The key takeaway from this article is  this: whenever you try to repair a bungaroosh wall, do not use cement-based products, but try to repair the wall using original materials and techniques.  

How good is bungaroosh?

I read a stinging criticism of bungaroosh, written by the London Damp Company.  I found the criticism very unfair. Many of the problems with modern buildings are that when defects occur, it is not possible to carry out small scale repairs, whereas with bungaroosh, small areas can be repaired when and wherever they become defective.  

In the end, the proof of its durability is the fact that there are so many garden walls in the Brighton area made of bungaroosh that have not been touched since the original construction.  Furthermore, there is no proposal to re-build most of the Regency buildings in Brighton, as these bungaroosh buildings are still standing proud and are likely to remain long after the time when their modern counterparts have had to be re-built.  I am glad to see that in recent years there has been a resurgence of interest in using products based upon lime mortars and renders. This can only have a beneficial effect upon the preservation of historic buildings.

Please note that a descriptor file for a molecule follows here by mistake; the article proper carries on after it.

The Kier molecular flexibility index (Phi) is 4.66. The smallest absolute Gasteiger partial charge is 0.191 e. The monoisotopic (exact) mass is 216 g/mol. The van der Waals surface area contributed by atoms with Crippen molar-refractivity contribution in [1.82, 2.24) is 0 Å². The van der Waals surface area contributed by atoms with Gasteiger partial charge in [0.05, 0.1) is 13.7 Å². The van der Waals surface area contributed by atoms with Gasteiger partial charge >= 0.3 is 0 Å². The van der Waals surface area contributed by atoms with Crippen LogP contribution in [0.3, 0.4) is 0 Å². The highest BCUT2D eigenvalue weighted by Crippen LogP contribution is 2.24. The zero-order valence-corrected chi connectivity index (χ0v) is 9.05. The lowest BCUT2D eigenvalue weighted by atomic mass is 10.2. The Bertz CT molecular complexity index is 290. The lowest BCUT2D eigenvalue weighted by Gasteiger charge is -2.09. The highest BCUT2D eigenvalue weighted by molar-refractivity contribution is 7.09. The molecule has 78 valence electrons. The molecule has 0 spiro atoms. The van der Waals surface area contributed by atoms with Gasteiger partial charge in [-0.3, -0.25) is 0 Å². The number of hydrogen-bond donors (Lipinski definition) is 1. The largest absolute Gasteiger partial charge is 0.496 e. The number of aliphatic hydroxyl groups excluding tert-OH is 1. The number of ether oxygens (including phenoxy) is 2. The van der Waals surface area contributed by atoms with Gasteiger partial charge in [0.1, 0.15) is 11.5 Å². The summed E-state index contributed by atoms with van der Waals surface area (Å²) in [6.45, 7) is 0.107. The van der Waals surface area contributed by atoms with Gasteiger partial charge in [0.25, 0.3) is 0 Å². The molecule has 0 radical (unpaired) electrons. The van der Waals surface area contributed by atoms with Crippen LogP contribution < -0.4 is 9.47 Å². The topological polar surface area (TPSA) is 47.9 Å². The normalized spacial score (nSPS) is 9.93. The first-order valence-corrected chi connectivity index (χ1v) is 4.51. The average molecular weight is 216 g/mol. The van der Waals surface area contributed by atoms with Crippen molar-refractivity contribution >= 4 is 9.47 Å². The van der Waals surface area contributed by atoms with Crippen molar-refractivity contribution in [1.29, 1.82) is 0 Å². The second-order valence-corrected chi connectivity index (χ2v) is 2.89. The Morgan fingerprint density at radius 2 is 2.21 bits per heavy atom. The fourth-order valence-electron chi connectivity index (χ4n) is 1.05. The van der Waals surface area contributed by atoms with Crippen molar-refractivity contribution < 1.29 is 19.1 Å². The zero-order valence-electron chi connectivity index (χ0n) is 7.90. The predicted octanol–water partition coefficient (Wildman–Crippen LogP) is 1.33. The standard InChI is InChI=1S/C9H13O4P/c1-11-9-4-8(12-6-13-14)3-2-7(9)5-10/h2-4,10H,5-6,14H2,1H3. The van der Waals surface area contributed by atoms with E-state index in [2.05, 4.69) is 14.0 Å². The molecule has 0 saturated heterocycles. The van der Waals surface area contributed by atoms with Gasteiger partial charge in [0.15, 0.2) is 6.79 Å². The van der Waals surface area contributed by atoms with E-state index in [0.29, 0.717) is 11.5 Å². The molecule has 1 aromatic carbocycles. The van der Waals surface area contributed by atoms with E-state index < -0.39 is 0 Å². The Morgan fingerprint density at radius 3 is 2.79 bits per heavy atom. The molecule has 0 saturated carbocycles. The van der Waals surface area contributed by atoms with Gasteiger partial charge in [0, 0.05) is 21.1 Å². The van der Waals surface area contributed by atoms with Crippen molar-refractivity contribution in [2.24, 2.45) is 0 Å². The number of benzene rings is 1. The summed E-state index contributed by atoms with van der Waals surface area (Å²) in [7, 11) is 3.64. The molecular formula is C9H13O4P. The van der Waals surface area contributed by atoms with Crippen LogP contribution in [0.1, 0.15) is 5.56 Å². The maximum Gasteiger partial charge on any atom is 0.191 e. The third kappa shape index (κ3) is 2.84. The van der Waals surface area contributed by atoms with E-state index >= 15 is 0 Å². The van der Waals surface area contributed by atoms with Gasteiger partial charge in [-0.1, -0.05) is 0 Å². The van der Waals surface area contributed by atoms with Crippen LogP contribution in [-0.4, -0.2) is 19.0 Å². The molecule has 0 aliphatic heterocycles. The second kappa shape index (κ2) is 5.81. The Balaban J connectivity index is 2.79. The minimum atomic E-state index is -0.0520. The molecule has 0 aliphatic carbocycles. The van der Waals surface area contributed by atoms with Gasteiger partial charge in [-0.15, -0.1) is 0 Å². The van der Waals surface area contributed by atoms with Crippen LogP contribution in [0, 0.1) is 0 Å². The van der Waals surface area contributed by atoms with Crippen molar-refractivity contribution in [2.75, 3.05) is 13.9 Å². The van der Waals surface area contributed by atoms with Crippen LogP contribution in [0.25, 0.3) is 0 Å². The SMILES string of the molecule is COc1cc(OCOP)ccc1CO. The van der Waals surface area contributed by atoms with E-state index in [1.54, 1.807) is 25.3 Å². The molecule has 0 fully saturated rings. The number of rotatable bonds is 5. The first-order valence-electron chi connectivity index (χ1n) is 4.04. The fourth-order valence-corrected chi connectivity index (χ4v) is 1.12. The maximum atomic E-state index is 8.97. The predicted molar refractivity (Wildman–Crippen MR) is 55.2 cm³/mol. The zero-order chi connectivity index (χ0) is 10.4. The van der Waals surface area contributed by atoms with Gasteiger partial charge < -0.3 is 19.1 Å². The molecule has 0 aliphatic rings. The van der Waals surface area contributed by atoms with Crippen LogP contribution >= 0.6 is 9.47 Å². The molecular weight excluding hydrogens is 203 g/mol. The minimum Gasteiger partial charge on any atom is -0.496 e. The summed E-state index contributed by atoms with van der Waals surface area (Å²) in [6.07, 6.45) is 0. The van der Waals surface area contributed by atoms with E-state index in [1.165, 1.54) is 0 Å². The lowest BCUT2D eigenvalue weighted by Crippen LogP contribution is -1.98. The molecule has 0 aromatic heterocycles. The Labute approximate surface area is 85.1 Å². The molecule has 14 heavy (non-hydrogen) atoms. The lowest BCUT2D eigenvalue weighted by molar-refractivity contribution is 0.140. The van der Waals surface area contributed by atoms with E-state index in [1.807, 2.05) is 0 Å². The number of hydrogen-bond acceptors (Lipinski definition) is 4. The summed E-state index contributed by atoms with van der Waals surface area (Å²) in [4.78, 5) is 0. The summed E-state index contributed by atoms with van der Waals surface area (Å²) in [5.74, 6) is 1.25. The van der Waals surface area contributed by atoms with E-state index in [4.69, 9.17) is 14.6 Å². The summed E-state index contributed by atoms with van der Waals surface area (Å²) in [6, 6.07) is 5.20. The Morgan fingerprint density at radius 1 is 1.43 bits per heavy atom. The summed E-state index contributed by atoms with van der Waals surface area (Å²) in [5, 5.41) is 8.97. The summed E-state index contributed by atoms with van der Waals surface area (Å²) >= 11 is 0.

Will bungaroosh affect mortgageability?

The short answer is ‘no’.  Some of the oldest and smartest properties in Brighton and Hove are of Bungaroosh.  We would always recommend that you have a survey of the property and the surveyor should alert you to bungaroosh problems, if they exist.  These should be considered in the same way as any other kind of defect, with the proviso that bungaroosh walls should be repaired using traditional lime-based products only.